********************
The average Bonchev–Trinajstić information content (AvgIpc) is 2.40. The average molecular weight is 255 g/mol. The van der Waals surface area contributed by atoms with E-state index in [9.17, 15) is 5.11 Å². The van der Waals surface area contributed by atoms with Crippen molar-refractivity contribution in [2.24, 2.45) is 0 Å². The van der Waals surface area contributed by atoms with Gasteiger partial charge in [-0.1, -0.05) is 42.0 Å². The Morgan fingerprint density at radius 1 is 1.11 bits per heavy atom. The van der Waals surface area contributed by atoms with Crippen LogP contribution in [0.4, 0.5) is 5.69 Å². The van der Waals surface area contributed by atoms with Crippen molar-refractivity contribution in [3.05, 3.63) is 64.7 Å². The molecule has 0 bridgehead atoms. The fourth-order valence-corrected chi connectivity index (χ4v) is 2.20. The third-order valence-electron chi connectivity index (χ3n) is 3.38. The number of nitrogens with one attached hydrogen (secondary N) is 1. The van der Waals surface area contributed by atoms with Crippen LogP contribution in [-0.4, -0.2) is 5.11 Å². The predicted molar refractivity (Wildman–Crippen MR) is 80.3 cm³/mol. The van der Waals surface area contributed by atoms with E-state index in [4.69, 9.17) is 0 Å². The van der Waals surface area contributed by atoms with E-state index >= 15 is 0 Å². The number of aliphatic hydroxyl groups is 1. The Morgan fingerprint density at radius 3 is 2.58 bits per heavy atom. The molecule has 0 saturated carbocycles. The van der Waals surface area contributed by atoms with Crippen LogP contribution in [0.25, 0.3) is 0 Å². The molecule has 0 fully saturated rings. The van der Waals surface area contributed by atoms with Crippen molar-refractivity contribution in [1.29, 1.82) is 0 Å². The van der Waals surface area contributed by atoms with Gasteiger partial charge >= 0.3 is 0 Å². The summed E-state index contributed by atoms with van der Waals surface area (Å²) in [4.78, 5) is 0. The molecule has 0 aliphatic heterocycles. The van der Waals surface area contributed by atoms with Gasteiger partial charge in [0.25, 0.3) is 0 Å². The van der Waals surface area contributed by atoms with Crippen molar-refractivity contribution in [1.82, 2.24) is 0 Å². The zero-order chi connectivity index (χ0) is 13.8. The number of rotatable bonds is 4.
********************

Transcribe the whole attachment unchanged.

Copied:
The average Bonchev–Trinajstić information content (AvgIpc) is 2.40. The average molecular weight is 255 g/mol. The van der Waals surface area contributed by atoms with E-state index in [9.17, 15) is 5.11 Å². The van der Waals surface area contributed by atoms with Crippen molar-refractivity contribution in [2.24, 2.45) is 0 Å². The van der Waals surface area contributed by atoms with Gasteiger partial charge in [-0.1, -0.05) is 42.0 Å². The Morgan fingerprint density at radius 1 is 1.11 bits per heavy atom. The van der Waals surface area contributed by atoms with Crippen LogP contribution in [0.4, 0.5) is 5.69 Å². The van der Waals surface area contributed by atoms with Crippen molar-refractivity contribution in [3.05, 3.63) is 64.7 Å². The molecule has 0 bridgehead atoms. The fourth-order valence-corrected chi connectivity index (χ4v) is 2.20. The third-order valence-electron chi connectivity index (χ3n) is 3.38. The number of nitrogens with one attached hydrogen (secondary N) is 1. The van der Waals surface area contributed by atoms with Crippen LogP contribution in [-0.4, -0.2) is 5.11 Å². The predicted molar refractivity (Wildman–Crippen MR) is 80.3 cm³/mol. The van der Waals surface area contributed by atoms with E-state index in [4.69, 9.17) is 0 Å². The van der Waals surface area contributed by atoms with E-state index >= 15 is 0 Å². The number of aliphatic hydroxyl groups is 1. The Morgan fingerprint density at radius 3 is 2.58 bits per heavy atom. The molecule has 0 saturated carbocycles. The van der Waals surface area contributed by atoms with Crippen LogP contribution in [0.25, 0.3) is 0 Å². The molecule has 0 fully saturated rings. The van der Waals surface area contributed by atoms with Crippen molar-refractivity contribution in [1.29, 1.82) is 0 Å². The van der Waals surface area contributed by atoms with Gasteiger partial charge >= 0.3 is 0 Å². The summed E-state index contributed by atoms with van der Waals surface area (Å²) in [4.78, 5) is 0. The molecule has 0 aliphatic heterocycles. The van der Waals surface area contributed by atoms with Gasteiger partial charge in [0.25, 0.3) is 0 Å². The van der Waals surface area contributed by atoms with Crippen molar-refractivity contribution in [1.82, 2.24) is 0 Å². The zero-order chi connectivity index (χ0) is 13.8. The number of rotatable bonds is 4.